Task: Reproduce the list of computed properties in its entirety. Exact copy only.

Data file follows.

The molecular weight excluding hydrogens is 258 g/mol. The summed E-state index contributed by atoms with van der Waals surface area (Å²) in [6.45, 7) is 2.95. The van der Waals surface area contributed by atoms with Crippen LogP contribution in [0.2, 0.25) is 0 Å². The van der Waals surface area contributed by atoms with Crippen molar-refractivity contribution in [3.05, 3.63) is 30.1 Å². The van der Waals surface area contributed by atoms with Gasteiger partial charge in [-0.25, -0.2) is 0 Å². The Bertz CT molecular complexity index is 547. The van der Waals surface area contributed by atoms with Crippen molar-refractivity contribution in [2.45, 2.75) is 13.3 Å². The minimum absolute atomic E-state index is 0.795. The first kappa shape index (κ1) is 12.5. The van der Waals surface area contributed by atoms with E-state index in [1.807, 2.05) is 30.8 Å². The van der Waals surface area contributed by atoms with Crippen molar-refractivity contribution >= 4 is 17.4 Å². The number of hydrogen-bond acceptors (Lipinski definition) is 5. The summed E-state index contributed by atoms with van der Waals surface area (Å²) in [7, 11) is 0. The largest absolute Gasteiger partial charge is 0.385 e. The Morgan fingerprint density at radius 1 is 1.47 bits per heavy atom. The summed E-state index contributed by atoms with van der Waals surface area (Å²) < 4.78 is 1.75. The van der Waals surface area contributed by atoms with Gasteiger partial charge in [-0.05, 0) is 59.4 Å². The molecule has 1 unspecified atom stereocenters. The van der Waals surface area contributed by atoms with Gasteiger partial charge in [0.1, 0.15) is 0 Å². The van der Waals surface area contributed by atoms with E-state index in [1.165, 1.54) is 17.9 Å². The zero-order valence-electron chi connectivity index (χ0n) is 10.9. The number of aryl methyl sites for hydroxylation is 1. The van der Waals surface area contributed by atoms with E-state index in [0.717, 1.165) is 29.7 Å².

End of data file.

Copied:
The molecular weight excluding hydrogens is 258 g/mol. The summed E-state index contributed by atoms with van der Waals surface area (Å²) in [6.45, 7) is 2.95. The van der Waals surface area contributed by atoms with Crippen LogP contribution in [0.2, 0.25) is 0 Å². The van der Waals surface area contributed by atoms with Crippen molar-refractivity contribution in [3.05, 3.63) is 30.1 Å². The van der Waals surface area contributed by atoms with Gasteiger partial charge in [-0.25, -0.2) is 0 Å². The Bertz CT molecular complexity index is 547. The van der Waals surface area contributed by atoms with Crippen molar-refractivity contribution in [2.45, 2.75) is 13.3 Å². The minimum absolute atomic E-state index is 0.795. The first kappa shape index (κ1) is 12.5. The van der Waals surface area contributed by atoms with E-state index in [1.807, 2.05) is 30.8 Å². The van der Waals surface area contributed by atoms with Crippen molar-refractivity contribution >= 4 is 17.4 Å². The number of hydrogen-bond acceptors (Lipinski definition) is 5. The summed E-state index contributed by atoms with van der Waals surface area (Å²) in [7, 11) is 0. The largest absolute Gasteiger partial charge is 0.385 e. The Morgan fingerprint density at radius 1 is 1.47 bits per heavy atom. The summed E-state index contributed by atoms with van der Waals surface area (Å²) < 4.78 is 1.75. The van der Waals surface area contributed by atoms with Gasteiger partial charge in [-0.05, 0) is 59.4 Å². The molecule has 1 unspecified atom stereocenters. The van der Waals surface area contributed by atoms with Gasteiger partial charge in [0.1, 0.15) is 0 Å². The van der Waals surface area contributed by atoms with E-state index in [1.165, 1.54) is 17.9 Å². The zero-order valence-electron chi connectivity index (χ0n) is 10.9. The number of aryl methyl sites for hydroxylation is 1. The van der Waals surface area contributed by atoms with E-state index in [0.717, 1.165) is 29.7 Å².